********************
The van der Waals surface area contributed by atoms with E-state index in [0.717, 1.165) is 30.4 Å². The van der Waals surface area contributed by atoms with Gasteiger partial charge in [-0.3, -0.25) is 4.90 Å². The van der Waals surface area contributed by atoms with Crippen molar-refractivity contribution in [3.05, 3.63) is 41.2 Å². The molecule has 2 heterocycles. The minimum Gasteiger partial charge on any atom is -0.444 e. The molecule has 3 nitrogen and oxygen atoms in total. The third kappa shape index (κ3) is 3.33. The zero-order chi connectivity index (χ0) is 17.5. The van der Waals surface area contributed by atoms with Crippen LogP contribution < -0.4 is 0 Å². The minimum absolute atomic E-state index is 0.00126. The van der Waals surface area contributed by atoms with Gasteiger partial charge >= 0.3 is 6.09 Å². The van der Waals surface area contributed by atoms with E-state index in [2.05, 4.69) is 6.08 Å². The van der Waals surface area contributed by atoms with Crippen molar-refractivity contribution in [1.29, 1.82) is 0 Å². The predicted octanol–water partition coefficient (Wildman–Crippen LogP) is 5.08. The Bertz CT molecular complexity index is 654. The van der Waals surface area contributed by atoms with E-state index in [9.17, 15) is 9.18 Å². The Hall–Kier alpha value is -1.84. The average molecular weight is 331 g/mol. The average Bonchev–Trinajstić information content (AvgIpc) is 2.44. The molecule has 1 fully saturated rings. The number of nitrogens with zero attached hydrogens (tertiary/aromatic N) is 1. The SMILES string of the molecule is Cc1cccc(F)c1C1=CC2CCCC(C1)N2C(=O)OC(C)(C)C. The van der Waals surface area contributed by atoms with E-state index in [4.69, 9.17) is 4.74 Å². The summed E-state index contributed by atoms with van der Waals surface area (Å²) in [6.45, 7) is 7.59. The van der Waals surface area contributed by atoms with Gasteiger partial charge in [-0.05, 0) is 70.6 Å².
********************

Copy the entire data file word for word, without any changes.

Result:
The van der Waals surface area contributed by atoms with E-state index in [0.717, 1.165) is 30.4 Å². The van der Waals surface area contributed by atoms with Gasteiger partial charge in [-0.3, -0.25) is 4.90 Å². The van der Waals surface area contributed by atoms with Crippen molar-refractivity contribution in [3.05, 3.63) is 41.2 Å². The molecule has 2 heterocycles. The minimum Gasteiger partial charge on any atom is -0.444 e. The molecule has 3 nitrogen and oxygen atoms in total. The third kappa shape index (κ3) is 3.33. The zero-order chi connectivity index (χ0) is 17.5. The van der Waals surface area contributed by atoms with Crippen LogP contribution < -0.4 is 0 Å². The minimum absolute atomic E-state index is 0.00126. The van der Waals surface area contributed by atoms with Gasteiger partial charge >= 0.3 is 6.09 Å². The van der Waals surface area contributed by atoms with E-state index in [2.05, 4.69) is 6.08 Å². The van der Waals surface area contributed by atoms with Crippen molar-refractivity contribution in [1.29, 1.82) is 0 Å². The predicted octanol–water partition coefficient (Wildman–Crippen LogP) is 5.08. The Bertz CT molecular complexity index is 654. The van der Waals surface area contributed by atoms with E-state index in [9.17, 15) is 9.18 Å². The Hall–Kier alpha value is -1.84. The average molecular weight is 331 g/mol. The average Bonchev–Trinajstić information content (AvgIpc) is 2.44. The molecule has 1 fully saturated rings. The number of nitrogens with zero attached hydrogens (tertiary/aromatic N) is 1. The SMILES string of the molecule is Cc1cccc(F)c1C1=CC2CCCC(C1)N2C(=O)OC(C)(C)C. The van der Waals surface area contributed by atoms with E-state index in [4.69, 9.17) is 4.74 Å². The summed E-state index contributed by atoms with van der Waals surface area (Å²) in [6.45, 7) is 7.59. The van der Waals surface area contributed by atoms with Gasteiger partial charge in [-0.05, 0) is 70.6 Å².